It’s been a strange winter up here in Boston. We had a blast of snow in early December that was heavy and wet enough that it caused me to sell my aging little Honda single-stage snow-thrower and buy something bigger and beefier, but then that was it for nearly six weeks. (I replaced the Honda, by the way, with a 40-year-old MTD that had been rebuilt by a 75-year-old guy who has a side business refurbishing old snow-blowers and lawn tractors. His website talked with a great deal of passion about how they don’t make ’em like these vintage machines anymore. I went over to his house and saw that his yard was full of machines awaiting refurbishment. My kind of eccentric.)
I’ve made mention before of the fact that in addition to readying Hampton, the 48,000-mile 2002, for sale in the spring, my main winter project has been refurbishing the front end of my ’74 Lotus Europa Twin-Cam Special. I finally have the thing back together with new adjustable shocks, front lowering springs to settle the nose down from the altitude of its U.S.-spec headlight height, and new ball joints and tie rods. I performed a do-it-yourself, get-it-in-the-ball-park front-end alignment. The next task was to drive it, settle the suspension and bushings, and tweak the toe-in.
However, in order to do that, I had to get it out of the garage.
The Lotus has been sitting for months on the mid-rise lift in the spot in the rear. The car blocking it in is the most precious of my automotive possessions, the jewel in the crown: the 1973 E9 3.0CSi that I’ve owned for 34 years.
Usually, it’s not a big deal to uncover one car, reconnect the battery, start it up, back it out into the driveway, and pull out the car behind it, even if there is still a little snow and salt on the roads, and even if the car is a legendary rust magnet like the E9 that oxidizes if you sneeze within twenty feet of it. It was more the totality of crap that had crept in around and under both cars. But it needed to be done, so I took half an hour and straightened things up. Tools were put away, old parts were thrown out, boxes were recycled. It really wasn’t all that bad.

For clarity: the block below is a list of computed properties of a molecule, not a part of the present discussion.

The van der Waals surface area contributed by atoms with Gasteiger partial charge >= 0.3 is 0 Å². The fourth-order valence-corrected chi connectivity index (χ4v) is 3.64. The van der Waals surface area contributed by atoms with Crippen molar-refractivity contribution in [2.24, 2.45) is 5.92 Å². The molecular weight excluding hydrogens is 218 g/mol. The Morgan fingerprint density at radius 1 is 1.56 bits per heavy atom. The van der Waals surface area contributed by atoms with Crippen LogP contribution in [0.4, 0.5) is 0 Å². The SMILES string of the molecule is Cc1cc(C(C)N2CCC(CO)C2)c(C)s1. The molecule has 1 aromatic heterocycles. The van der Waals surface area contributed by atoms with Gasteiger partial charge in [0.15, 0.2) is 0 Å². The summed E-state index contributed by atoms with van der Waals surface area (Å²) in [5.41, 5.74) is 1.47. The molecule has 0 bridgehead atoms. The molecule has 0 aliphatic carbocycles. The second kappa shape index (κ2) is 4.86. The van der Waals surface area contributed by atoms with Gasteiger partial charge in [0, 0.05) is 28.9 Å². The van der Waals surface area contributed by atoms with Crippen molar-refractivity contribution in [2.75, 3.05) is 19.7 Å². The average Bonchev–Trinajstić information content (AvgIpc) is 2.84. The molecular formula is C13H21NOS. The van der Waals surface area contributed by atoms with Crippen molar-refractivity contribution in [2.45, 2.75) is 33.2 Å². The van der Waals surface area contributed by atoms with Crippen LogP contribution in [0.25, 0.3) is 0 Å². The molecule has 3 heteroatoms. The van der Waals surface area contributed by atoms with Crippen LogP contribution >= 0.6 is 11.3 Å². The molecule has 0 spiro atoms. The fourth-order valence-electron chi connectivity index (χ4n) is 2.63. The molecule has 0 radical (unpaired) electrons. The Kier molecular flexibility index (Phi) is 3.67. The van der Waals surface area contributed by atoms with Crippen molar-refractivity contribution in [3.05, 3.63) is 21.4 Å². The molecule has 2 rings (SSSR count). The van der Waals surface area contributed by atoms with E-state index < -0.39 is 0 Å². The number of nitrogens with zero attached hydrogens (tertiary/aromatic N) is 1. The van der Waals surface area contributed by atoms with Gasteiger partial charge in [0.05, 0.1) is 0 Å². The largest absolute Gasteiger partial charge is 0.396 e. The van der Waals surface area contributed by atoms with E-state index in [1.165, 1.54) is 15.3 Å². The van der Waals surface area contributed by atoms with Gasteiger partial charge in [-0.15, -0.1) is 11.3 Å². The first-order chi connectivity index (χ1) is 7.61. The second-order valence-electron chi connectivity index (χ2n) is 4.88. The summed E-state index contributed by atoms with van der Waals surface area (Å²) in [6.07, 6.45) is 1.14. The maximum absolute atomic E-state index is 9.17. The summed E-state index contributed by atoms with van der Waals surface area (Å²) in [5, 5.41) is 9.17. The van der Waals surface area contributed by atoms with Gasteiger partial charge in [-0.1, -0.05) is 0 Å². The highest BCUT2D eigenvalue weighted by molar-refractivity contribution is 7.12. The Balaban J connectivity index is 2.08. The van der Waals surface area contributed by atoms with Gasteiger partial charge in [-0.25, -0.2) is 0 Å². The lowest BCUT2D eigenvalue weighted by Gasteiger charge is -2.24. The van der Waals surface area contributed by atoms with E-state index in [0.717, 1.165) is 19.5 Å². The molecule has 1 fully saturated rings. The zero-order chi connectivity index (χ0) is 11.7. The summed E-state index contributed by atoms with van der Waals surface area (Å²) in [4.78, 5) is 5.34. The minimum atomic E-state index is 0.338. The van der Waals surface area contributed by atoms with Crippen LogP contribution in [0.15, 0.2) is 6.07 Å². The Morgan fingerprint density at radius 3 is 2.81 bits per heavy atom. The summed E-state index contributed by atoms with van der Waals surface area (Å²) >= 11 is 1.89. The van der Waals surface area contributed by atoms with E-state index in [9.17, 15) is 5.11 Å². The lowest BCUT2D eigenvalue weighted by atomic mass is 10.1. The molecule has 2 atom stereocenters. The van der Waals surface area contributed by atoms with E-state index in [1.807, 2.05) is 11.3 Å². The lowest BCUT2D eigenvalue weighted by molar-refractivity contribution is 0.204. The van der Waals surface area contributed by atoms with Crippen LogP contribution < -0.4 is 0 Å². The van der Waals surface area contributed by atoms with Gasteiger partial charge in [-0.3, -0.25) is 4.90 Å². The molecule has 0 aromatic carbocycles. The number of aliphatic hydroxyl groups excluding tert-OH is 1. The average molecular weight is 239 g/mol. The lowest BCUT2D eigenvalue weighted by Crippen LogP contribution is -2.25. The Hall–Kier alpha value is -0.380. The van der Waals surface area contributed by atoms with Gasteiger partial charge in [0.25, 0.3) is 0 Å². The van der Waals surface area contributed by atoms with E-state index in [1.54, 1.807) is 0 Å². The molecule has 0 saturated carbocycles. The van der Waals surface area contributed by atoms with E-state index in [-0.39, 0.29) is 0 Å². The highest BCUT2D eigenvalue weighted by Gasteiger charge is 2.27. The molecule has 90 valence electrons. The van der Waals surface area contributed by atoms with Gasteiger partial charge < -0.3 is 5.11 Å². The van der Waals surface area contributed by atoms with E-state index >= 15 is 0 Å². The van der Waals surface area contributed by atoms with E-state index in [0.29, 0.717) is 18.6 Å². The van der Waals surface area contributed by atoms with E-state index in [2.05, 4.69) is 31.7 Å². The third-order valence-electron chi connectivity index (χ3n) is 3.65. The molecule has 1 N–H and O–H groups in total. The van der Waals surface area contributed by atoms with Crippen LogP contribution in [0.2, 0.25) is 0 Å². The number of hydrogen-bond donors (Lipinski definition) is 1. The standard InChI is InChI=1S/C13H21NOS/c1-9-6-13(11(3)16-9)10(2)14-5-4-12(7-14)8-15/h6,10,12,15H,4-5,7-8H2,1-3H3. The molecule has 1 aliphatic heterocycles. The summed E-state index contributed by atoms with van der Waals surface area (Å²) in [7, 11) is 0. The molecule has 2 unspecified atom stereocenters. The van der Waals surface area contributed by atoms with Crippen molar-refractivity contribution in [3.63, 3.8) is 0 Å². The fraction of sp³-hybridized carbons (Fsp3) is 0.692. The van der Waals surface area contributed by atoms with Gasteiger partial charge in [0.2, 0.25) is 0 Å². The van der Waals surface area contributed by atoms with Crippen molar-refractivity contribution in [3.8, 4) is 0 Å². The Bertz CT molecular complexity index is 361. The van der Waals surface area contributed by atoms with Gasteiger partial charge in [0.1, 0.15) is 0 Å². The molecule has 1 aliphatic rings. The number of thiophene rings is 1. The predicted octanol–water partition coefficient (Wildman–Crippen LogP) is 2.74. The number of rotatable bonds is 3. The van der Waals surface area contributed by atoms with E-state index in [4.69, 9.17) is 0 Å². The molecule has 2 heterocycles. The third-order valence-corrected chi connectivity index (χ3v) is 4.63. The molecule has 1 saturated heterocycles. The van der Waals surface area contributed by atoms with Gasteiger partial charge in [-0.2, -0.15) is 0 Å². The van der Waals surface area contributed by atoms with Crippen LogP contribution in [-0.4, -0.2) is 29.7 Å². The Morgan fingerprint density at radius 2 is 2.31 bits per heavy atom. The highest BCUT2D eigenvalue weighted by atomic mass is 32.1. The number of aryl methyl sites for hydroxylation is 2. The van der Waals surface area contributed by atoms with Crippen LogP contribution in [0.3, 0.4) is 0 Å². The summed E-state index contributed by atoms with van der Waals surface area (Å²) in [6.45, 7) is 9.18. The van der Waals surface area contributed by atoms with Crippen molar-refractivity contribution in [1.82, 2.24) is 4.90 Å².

That night, I read a Facebook post with a link to a niece piece that my friend Keith Martin put up on his blog on Sports Car Market. It was about treating yourself to a winter drive in a precious car. It must have started something percolating; the next day, unseasonably warm weather moved into Boston. The temperature outside was in the mid-60s. I ran an errand with my wife, taking the X5 for maybe an hour’s round trip. We were home by mid-afternoon. But while we were out driving around, I noticed that the roads were clear. There was still a faint salt haze on I-95, but the secondary roads appeared both bone-dry and salt-free.
When I got home, I thought that even with the short winter afternoon, there was probably enough time to get the Lotus down off the lift, warm it up, run it around the block a few times, and see if the alignment felt like the wheels were obviously toed out like Marty Feldman’s eyeballs, or were badly scrubbing. I had the steps outlined in my mind: I’d stage the alignment jig, the Vise Grips, and the Tyvek suit at the top of the driveway, run the car around, and back it in so that with the little step from the transition from the sidewalk to the driveway’s downward slope, I’d gain the needed few inches of clearance to be able to access the tie rods. \
But first I needed to pull out the E9.
I shook the dust off the cover, folded it the long way down the middle, rolled it front to back as I always do, put it in the trunk, reconnected the battery, and cracked the key. I’d retrofitted an L-Jetronic injection system from an E12 528i into the car almost twenty years ago; the result of that has been that it starts instantly and idles well, even after sitting for months. True to form, the big old M30 engine bolted to attention. I let it warm up for about 30 seconds, then backed it up the driveway and put it off to the right so I could get the Lotus out.